chemistry

12 ENTRIES FOUND:

chem·is·try

noun \ˈke-mə-strē\

: a science that deals with the structure and properties of substances and with the changes that they go through

: the structure and properties of a substance : the way a substance changes and reacts with other substances

: a strong attraction between people

plural chem·is·tries

Full Definition of CHEMISTRY

1
:  a science that deals with the composition, structure, and properties of substances and with the transformations that they undergo
2
a :  the composition and chemical properties of a substance <the chemistry of iron>
b :  chemical processes and phenomena (as of an organism) <blood chemistry>
3
a :  a strong mutual attraction, attachment, or sympathy <they have a special chemistry>
b :  interaction between people working together; specifically :  such interaction when harmonious or effective <a team lacking chemistry>

Examples of CHEMISTRY

  1. studying the chemistry of gasoline
  2. They tried dating, but there was no chemistry between them.
  3. the chemistry of the office

First Known Use of CHEMISTRY

1646

Other Chemical Engineering Terms

alkali, cation, decant, hygroscopic, isotope, oxidize, slurry, solute, viscous

chem·is·try

noun \ˈkem-ə-strē\   (Medical Dictionary)
plural chem·is·tries

Medical Definition of CHEMISTRY

1
: a science that deals with the composition, structure, and properties of substances and of the transformations that they undergo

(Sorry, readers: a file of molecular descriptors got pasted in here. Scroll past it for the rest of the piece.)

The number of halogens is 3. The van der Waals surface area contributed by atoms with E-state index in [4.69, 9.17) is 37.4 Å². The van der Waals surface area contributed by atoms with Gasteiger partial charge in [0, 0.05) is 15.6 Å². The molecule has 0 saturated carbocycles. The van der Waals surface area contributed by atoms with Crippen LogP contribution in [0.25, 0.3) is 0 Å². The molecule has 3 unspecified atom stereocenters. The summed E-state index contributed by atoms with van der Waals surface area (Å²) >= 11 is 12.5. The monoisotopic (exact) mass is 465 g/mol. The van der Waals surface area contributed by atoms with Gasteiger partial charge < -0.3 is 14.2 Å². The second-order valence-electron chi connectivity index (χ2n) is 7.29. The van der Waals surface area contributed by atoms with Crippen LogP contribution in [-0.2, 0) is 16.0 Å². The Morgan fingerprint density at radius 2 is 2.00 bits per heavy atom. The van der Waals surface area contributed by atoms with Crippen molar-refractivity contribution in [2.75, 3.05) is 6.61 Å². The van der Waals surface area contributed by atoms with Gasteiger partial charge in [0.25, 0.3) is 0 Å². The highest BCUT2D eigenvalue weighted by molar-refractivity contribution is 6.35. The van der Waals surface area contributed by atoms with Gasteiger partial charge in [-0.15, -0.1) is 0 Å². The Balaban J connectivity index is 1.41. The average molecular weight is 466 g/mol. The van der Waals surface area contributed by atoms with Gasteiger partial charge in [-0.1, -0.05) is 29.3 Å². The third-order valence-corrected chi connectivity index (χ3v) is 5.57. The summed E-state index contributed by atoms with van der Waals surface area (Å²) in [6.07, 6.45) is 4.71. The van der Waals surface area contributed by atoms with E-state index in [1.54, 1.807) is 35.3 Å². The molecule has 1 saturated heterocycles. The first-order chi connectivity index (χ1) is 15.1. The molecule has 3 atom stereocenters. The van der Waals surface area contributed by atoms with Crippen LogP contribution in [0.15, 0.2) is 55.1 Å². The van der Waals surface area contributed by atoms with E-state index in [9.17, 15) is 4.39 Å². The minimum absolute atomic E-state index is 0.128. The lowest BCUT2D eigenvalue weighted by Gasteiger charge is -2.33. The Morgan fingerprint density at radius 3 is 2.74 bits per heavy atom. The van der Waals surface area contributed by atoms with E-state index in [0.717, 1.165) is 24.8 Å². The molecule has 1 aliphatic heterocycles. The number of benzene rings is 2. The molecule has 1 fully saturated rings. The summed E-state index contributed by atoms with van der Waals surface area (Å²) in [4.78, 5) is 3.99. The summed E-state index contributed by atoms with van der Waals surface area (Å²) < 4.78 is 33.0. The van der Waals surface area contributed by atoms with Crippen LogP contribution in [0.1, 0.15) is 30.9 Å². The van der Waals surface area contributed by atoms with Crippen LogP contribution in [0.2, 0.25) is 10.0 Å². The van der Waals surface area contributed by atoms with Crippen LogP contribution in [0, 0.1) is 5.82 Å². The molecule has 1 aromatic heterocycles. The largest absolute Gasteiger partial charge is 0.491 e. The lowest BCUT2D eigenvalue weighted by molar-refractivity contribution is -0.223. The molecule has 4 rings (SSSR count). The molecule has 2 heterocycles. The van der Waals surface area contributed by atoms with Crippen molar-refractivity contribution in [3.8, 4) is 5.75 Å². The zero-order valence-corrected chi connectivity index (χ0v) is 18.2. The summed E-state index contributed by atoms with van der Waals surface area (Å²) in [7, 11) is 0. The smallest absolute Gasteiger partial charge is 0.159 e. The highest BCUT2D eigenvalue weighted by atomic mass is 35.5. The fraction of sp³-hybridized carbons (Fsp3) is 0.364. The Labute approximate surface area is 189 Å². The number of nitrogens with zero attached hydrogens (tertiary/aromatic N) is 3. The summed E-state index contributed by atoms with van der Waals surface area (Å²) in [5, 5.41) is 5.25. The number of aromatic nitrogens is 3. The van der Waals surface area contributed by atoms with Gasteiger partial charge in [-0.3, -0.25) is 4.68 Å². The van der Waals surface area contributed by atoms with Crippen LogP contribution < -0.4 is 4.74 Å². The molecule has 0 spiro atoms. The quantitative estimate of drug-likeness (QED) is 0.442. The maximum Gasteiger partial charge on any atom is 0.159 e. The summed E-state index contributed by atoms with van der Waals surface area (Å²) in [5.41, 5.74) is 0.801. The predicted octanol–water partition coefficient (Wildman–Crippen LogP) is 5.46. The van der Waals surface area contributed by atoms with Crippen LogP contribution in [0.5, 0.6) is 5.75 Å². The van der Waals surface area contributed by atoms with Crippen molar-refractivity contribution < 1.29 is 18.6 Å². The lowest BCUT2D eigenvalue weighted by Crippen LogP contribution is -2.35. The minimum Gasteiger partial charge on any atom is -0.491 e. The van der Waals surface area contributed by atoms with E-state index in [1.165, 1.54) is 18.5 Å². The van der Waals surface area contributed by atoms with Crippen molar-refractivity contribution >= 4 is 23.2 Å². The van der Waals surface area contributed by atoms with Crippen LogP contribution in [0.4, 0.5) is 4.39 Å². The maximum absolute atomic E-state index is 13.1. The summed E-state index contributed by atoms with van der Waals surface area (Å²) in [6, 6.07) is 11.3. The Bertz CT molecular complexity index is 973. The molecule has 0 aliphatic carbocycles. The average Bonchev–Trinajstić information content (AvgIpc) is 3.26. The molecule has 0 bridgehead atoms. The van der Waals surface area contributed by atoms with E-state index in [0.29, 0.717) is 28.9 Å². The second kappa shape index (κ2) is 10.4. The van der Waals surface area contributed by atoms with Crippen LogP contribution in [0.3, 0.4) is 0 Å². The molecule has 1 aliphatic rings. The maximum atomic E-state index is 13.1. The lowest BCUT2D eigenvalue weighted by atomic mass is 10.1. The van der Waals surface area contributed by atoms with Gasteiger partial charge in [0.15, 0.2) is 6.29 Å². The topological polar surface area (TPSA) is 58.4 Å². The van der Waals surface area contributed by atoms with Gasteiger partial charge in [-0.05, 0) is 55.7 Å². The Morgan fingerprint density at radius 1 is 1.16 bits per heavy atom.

2
a : the composition and chemical properties of a substance <the chemistry of hemoglobin> b : chemical processes and phenomena (as of an organism) <blood chemistry>

chemistry

noun    (Concise Encyclopedia)

Science that deals with the properties, composition, and structure of substances (elements and compounds), the reactions and transformations they undergo, and the energy released or absorbed during those processes. Often called the “central science,” chemistry is concerned with atoms as building blocks (rather than with the subatomic domain; see nuclear physics, quantum mechanics), with everything in the material world, and with all living things. Branches of chemistry include inorganic (see inorganic compound), organic (see organic compound), physical, and analytical (see analysis) chemistry; biochemistry; electrochemistry; and geochemistry. Chemical engineering (applied chemistry) uses the theoretical and experimental information obtained in chemistry to build chemical plants and make useful products.

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